I enrolled for the Legal Secretaries Diploma course due to the fact that since I was young I always dreamt of being a Solicitor. As I grew up, I undertook experience in major law firms – Allen & Overy, Clifford Chance and Pinsent Masons. After these experiences my passion for law was confirmed, so I sought to look for relevant experience and to get a qualification before I began my Graduate Diploma in Law (GDL).
I really look forward to my studies every Wednesday at the Institute, mainly due to the fact that I enjoy the way my tutor teaches; he is very interactive and fully explains each module and is so willing to answer questions.
“Would you say you’re a good communicator?” is a classic interview question, but the follow-up, “Explain why”, can really scupper interviewees, who might find themselves mumbling and scrabbling for examples and looking like anything but a good communicator!
In my younger days people would say that shorthand and typing were “such useful skills” and that one would scarcely be out of a job with such aptitudes tucked under one’s belt.
‘Shorthand’ includes many types both written with the pen and produced by machines. Pitman, Gregg and Teeline are renowned pen methods, whereas Stenotype and Palantype are well-known machine systems.
This month we are considering a recent Supreme Court case and whether it affects the Law of Contract. The Law of Contract is covered in Unit 2 of ILSPA’s Legal Secretaries Diploma course, where the elements of what makes a legally binding agreement are considered. As with any area of law, there are continual developments which your regular reading of the Legal Secretaries Journal and News section of our Membership area should help you keep up to date with.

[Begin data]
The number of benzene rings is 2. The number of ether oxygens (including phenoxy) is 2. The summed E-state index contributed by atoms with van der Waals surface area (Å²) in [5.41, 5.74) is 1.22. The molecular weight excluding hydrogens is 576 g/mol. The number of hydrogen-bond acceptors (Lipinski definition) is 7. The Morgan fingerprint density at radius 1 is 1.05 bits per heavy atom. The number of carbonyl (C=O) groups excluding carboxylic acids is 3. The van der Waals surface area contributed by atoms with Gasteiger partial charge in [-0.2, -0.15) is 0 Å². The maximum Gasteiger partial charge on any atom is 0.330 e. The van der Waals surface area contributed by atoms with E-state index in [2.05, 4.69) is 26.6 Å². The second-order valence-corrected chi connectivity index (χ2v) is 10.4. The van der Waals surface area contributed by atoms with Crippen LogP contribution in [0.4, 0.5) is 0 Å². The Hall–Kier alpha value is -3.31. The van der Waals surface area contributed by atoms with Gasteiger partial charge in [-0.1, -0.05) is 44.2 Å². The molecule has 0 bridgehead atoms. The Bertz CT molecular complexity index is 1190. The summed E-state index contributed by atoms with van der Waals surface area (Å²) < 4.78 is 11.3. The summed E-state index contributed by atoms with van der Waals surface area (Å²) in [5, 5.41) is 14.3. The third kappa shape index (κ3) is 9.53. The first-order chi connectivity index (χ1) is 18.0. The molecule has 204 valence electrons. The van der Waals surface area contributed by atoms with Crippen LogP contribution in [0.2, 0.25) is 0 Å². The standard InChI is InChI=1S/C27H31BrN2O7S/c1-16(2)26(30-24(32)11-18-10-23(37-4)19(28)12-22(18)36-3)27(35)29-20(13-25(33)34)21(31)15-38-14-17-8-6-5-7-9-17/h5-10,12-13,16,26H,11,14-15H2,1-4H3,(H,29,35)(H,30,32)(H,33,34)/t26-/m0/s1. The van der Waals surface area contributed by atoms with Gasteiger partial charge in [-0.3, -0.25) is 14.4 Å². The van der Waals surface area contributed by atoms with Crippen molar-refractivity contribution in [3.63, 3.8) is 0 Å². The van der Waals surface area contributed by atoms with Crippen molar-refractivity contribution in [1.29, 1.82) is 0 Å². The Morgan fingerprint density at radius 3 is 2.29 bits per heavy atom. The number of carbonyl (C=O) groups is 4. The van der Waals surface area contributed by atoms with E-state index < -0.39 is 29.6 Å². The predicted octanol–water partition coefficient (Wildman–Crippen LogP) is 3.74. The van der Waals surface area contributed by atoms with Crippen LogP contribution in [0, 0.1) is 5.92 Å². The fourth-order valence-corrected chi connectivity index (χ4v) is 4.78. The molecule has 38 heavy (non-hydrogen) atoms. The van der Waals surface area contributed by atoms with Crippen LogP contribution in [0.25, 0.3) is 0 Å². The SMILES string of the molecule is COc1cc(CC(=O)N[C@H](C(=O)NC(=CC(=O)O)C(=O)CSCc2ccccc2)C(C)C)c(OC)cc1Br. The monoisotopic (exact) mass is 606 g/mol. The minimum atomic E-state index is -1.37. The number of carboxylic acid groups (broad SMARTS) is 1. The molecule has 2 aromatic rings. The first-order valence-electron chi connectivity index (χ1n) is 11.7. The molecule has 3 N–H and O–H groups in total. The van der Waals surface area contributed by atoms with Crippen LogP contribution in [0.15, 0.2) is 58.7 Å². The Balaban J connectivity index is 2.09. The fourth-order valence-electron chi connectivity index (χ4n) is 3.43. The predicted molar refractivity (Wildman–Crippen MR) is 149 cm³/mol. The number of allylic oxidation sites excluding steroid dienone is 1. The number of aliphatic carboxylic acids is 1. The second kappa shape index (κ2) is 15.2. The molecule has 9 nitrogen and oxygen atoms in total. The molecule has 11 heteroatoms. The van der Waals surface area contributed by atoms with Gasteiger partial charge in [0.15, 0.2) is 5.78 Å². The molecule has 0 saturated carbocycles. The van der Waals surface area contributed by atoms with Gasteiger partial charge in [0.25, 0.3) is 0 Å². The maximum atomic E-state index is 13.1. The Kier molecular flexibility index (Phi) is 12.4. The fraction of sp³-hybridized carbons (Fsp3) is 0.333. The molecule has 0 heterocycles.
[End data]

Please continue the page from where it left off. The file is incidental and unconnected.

Formation of a contract
The topic of human trafficking and modern-day slavery is an issue that is always guaranteed to provoke emotion in people. Some official sources are claiming that there has been up to a 300 per cent rise in human trafficking numbers from certain countries (Albania, Lithuania, Romania, Vietnam, etc.) in just two years.
This really is an abhorrent side to modern-day life. Despite the fact that slavery should have been fully abolished back in the 19th century, an alarmingly large number of criminals are making vast sums of money out of trafficking humans around the world.
If you have covered Constitutional Law in some detail, you will appreciate just how difficult it can be to get Private Members’ Bills pushed all the way through both houses of Parliament in order to become law. Only a very small percentage of these bills acquire Royal Assent and become statutes. Therefore, it is interesting when a Private Member’s Bill appears to be attracting more attention than usual, especially when it covers such an important aspect of family and criminal law.
Children’s care homes have been all over the news in recent weeks after scandals have erupted around the dangers of being unable to access information on children’s homes. This has concerned the delicate topic of how it has enabled children to be groomed by gangs and paedophiles.
This month we are doing something a little different and looking at the big picture so far as English law is concerned. This is something that is covered in the first unit of the Legal Secretary Diploma so that students can get a good grasp of how English laws are created. By knowing something about the ‘big’ picture, you are showing an interest in the same thing that intrigues many lawyers.